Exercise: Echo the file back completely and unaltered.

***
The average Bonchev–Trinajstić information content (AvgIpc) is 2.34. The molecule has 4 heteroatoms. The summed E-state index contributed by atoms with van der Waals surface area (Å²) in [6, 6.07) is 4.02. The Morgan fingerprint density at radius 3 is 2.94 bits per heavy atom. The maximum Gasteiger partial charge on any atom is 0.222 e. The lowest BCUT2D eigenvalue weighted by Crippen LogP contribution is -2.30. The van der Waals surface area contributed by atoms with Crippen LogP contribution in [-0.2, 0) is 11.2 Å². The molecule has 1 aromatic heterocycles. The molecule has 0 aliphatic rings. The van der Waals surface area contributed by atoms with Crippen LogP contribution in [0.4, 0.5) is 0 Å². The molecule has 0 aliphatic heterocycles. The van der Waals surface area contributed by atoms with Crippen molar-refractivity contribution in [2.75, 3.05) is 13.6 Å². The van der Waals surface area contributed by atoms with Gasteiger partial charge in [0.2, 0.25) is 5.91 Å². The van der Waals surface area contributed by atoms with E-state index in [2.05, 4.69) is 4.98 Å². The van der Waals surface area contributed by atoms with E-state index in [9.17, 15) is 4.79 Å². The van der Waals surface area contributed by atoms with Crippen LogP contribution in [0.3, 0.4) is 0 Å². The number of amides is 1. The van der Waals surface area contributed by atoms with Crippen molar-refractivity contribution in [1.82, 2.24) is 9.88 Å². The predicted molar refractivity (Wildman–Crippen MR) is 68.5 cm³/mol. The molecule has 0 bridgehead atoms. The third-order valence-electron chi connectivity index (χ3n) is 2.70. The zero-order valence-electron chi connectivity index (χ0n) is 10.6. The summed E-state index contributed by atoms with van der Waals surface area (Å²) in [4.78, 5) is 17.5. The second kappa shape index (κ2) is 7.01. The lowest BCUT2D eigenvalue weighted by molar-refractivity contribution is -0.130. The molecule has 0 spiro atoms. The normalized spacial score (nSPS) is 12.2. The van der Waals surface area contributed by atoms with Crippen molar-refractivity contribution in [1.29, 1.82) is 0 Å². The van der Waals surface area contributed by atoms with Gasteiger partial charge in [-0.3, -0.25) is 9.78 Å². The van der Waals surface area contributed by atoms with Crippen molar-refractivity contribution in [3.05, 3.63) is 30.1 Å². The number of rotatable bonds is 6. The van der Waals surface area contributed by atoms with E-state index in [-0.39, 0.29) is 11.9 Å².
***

The average Bonchev–Trinajstić information content (AvgIpc) is 2.34. The molecule has 4 heteroatoms. The summed E-state index contributed by atoms with van der Waals surface area (Å²) in [6, 6.07) is 4.02. The Morgan fingerprint density at radius 3 is 2.94 bits per heavy atom. The maximum Gasteiger partial charge on any atom is 0.222 e. The lowest BCUT2D eigenvalue weighted by Crippen LogP contribution is -2.30. The van der Waals surface area contributed by atoms with Crippen LogP contribution in [-0.2, 0) is 11.2 Å². The molecule has 1 aromatic heterocycles. The molecule has 0 aliphatic rings. The van der Waals surface area contributed by atoms with Crippen LogP contribution in [0.4, 0.5) is 0 Å². The molecule has 0 aliphatic heterocycles. The van der Waals surface area contributed by atoms with Crippen molar-refractivity contribution in [2.75, 3.05) is 13.6 Å². The van der Waals surface area contributed by atoms with Gasteiger partial charge in [0.2, 0.25) is 5.91 Å². The van der Waals surface area contributed by atoms with E-state index in [2.05, 4.69) is 4.98 Å². The van der Waals surface area contributed by atoms with E-state index in [9.17, 15) is 4.79 Å². The van der Waals surface area contributed by atoms with Crippen LogP contribution in [0.3, 0.4) is 0 Å². The number of amides is 1. The van der Waals surface area contributed by atoms with Crippen molar-refractivity contribution in [1.82, 2.24) is 9.88 Å². The predicted molar refractivity (Wildman–Crippen MR) is 68.5 cm³/mol. The molecule has 0 bridgehead atoms. The third-order valence-electron chi connectivity index (χ3n) is 2.70. The zero-order valence-electron chi connectivity index (χ0n) is 10.6. The summed E-state index contributed by atoms with van der Waals surface area (Å²) in [4.78, 5) is 17.5. The second kappa shape index (κ2) is 7.01. The lowest BCUT2D eigenvalue weighted by molar-refractivity contribution is -0.130. The molecule has 0 spiro atoms. The normalized spacial score (nSPS) is 12.2. The van der Waals surface area contributed by atoms with Crippen molar-refractivity contribution in [1.29, 1.82) is 0 Å². The van der Waals surface area contributed by atoms with Gasteiger partial charge in [-0.3, -0.25) is 9.78 Å². The van der Waals surface area contributed by atoms with Crippen molar-refractivity contribution in [3.05, 3.63) is 30.1 Å². The number of rotatable bonds is 6. The van der Waals surface area contributed by atoms with E-state index in [-0.39, 0.29) is 11.9 Å².